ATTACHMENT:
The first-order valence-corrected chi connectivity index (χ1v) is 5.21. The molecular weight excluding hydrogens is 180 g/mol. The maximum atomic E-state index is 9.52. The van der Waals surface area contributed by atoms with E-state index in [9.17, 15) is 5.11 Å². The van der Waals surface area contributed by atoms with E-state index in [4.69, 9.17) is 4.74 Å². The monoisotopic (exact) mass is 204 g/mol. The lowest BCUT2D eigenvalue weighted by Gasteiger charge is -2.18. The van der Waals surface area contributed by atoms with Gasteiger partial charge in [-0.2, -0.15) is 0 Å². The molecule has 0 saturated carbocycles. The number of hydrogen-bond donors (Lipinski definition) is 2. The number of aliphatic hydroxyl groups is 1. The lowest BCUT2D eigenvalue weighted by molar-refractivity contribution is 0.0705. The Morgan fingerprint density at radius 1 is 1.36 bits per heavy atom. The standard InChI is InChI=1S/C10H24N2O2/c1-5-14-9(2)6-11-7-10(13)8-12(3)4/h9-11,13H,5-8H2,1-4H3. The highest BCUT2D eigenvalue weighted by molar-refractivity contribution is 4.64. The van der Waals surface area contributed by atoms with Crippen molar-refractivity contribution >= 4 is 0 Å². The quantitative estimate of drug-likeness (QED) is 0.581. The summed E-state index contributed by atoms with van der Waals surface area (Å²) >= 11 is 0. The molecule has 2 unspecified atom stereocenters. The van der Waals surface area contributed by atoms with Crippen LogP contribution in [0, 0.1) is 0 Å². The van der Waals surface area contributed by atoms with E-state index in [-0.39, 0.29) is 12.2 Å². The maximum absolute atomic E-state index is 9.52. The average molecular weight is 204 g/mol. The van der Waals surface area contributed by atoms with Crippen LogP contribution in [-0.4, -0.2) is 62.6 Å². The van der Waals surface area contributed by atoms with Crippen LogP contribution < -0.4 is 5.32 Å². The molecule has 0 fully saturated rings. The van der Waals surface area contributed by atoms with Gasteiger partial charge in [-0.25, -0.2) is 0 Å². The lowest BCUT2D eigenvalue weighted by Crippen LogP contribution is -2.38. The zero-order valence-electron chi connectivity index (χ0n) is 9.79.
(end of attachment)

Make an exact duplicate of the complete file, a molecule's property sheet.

The first-order valence-corrected chi connectivity index (χ1v) is 5.21. The molecular weight excluding hydrogens is 180 g/mol. The maximum atomic E-state index is 9.52. The van der Waals surface area contributed by atoms with E-state index in [9.17, 15) is 5.11 Å². The van der Waals surface area contributed by atoms with E-state index in [4.69, 9.17) is 4.74 Å². The monoisotopic (exact) mass is 204 g/mol. The lowest BCUT2D eigenvalue weighted by Gasteiger charge is -2.18. The van der Waals surface area contributed by atoms with Gasteiger partial charge in [-0.2, -0.15) is 0 Å². The molecule has 0 saturated carbocycles. The number of hydrogen-bond donors (Lipinski definition) is 2. The number of aliphatic hydroxyl groups is 1. The lowest BCUT2D eigenvalue weighted by molar-refractivity contribution is 0.0705. The Morgan fingerprint density at radius 1 is 1.36 bits per heavy atom. The standard InChI is InChI=1S/C10H24N2O2/c1-5-14-9(2)6-11-7-10(13)8-12(3)4/h9-11,13H,5-8H2,1-4H3. The highest BCUT2D eigenvalue weighted by molar-refractivity contribution is 4.64. The van der Waals surface area contributed by atoms with Crippen molar-refractivity contribution >= 4 is 0 Å². The quantitative estimate of drug-likeness (QED) is 0.581. The summed E-state index contributed by atoms with van der Waals surface area (Å²) >= 11 is 0. The molecule has 2 unspecified atom stereocenters. The van der Waals surface area contributed by atoms with Crippen LogP contribution in [0, 0.1) is 0 Å². The van der Waals surface area contributed by atoms with E-state index in [-0.39, 0.29) is 12.2 Å². The maximum absolute atomic E-state index is 9.52. The average molecular weight is 204 g/mol. The van der Waals surface area contributed by atoms with Crippen LogP contribution in [-0.4, -0.2) is 62.6 Å². The van der Waals surface area contributed by atoms with Crippen LogP contribution < -0.4 is 5.32 Å². The molecule has 0 fully saturated rings. The van der Waals surface area contributed by atoms with Gasteiger partial charge in [-0.25, -0.2) is 0 Å². The lowest BCUT2D eigenvalue weighted by Crippen LogP contribution is -2.38. The zero-order valence-electron chi connectivity index (χ0n) is 9.79.